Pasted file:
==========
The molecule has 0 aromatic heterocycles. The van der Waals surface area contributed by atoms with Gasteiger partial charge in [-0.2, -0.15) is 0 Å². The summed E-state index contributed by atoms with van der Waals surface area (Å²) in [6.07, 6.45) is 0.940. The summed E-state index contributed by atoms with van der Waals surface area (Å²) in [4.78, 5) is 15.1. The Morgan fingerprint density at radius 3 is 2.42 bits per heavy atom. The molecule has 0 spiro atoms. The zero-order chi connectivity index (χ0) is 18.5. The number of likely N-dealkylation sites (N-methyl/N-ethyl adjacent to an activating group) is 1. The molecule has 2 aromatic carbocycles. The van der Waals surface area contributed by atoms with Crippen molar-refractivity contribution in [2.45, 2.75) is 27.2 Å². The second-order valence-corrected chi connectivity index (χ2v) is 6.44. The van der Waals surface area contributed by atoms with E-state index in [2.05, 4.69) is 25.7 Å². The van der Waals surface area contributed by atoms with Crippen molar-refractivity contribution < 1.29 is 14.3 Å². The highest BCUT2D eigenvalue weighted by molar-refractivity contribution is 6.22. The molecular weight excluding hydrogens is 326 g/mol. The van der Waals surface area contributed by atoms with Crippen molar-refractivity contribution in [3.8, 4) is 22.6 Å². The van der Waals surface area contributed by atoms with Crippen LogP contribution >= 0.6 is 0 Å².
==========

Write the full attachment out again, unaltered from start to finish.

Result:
The molecule has 0 aromatic heterocycles. The van der Waals surface area contributed by atoms with Gasteiger partial charge in [-0.2, -0.15) is 0 Å². The summed E-state index contributed by atoms with van der Waals surface area (Å²) in [6.07, 6.45) is 0.940. The summed E-state index contributed by atoms with van der Waals surface area (Å²) in [4.78, 5) is 15.1. The Morgan fingerprint density at radius 3 is 2.42 bits per heavy atom. The molecule has 0 spiro atoms. The zero-order chi connectivity index (χ0) is 18.5. The number of likely N-dealkylation sites (N-methyl/N-ethyl adjacent to an activating group) is 1. The molecule has 2 aromatic carbocycles. The van der Waals surface area contributed by atoms with Crippen molar-refractivity contribution in [2.45, 2.75) is 27.2 Å². The second-order valence-corrected chi connectivity index (χ2v) is 6.44. The van der Waals surface area contributed by atoms with E-state index in [2.05, 4.69) is 25.7 Å². The van der Waals surface area contributed by atoms with Crippen molar-refractivity contribution < 1.29 is 14.3 Å². The highest BCUT2D eigenvalue weighted by molar-refractivity contribution is 6.22. The molecular weight excluding hydrogens is 326 g/mol. The van der Waals surface area contributed by atoms with Crippen molar-refractivity contribution in [3.8, 4) is 22.6 Å². The van der Waals surface area contributed by atoms with Crippen LogP contribution >= 0.6 is 0 Å².